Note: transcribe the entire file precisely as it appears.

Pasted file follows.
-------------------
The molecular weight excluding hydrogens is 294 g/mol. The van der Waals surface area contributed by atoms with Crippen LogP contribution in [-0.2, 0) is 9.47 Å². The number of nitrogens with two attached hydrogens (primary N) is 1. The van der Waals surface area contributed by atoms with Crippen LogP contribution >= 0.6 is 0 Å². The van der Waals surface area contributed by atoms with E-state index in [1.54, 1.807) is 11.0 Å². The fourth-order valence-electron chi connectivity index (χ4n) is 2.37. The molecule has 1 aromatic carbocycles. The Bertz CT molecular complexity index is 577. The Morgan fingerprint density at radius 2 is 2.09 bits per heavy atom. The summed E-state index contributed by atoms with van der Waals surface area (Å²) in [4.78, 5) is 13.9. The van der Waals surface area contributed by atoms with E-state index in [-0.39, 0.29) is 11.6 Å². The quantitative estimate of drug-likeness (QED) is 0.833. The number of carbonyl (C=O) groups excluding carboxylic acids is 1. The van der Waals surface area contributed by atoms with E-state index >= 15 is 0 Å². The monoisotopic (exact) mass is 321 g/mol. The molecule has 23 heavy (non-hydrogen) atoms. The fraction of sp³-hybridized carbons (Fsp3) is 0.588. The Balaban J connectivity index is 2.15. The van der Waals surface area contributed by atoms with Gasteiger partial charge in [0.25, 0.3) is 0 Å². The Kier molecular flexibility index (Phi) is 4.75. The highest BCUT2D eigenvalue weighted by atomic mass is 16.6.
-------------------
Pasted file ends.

The molecular weight excluding hydrogens is 294 g/mol. The van der Waals surface area contributed by atoms with Crippen LogP contribution in [-0.2, 0) is 9.47 Å². The number of nitrogens with two attached hydrogens (primary N) is 1. The van der Waals surface area contributed by atoms with Crippen LogP contribution >= 0.6 is 0 Å². The van der Waals surface area contributed by atoms with E-state index in [1.54, 1.807) is 11.0 Å². The fourth-order valence-electron chi connectivity index (χ4n) is 2.37. The molecule has 1 aromatic carbocycles. The Bertz CT molecular complexity index is 577. The Morgan fingerprint density at radius 2 is 2.09 bits per heavy atom. The summed E-state index contributed by atoms with van der Waals surface area (Å²) in [4.78, 5) is 13.9. The van der Waals surface area contributed by atoms with E-state index in [-0.39, 0.29) is 11.6 Å². The quantitative estimate of drug-likeness (QED) is 0.833. The number of carbonyl (C=O) groups excluding carboxylic acids is 1. The van der Waals surface area contributed by atoms with E-state index >= 15 is 0 Å². The monoisotopic (exact) mass is 321 g/mol. The molecule has 23 heavy (non-hydrogen) atoms. The fraction of sp³-hybridized carbons (Fsp3) is 0.588. The Balaban J connectivity index is 2.15. The van der Waals surface area contributed by atoms with Gasteiger partial charge in [0.25, 0.3) is 0 Å². The Kier molecular flexibility index (Phi) is 4.75. The highest BCUT2D eigenvalue weighted by atomic mass is 16.6.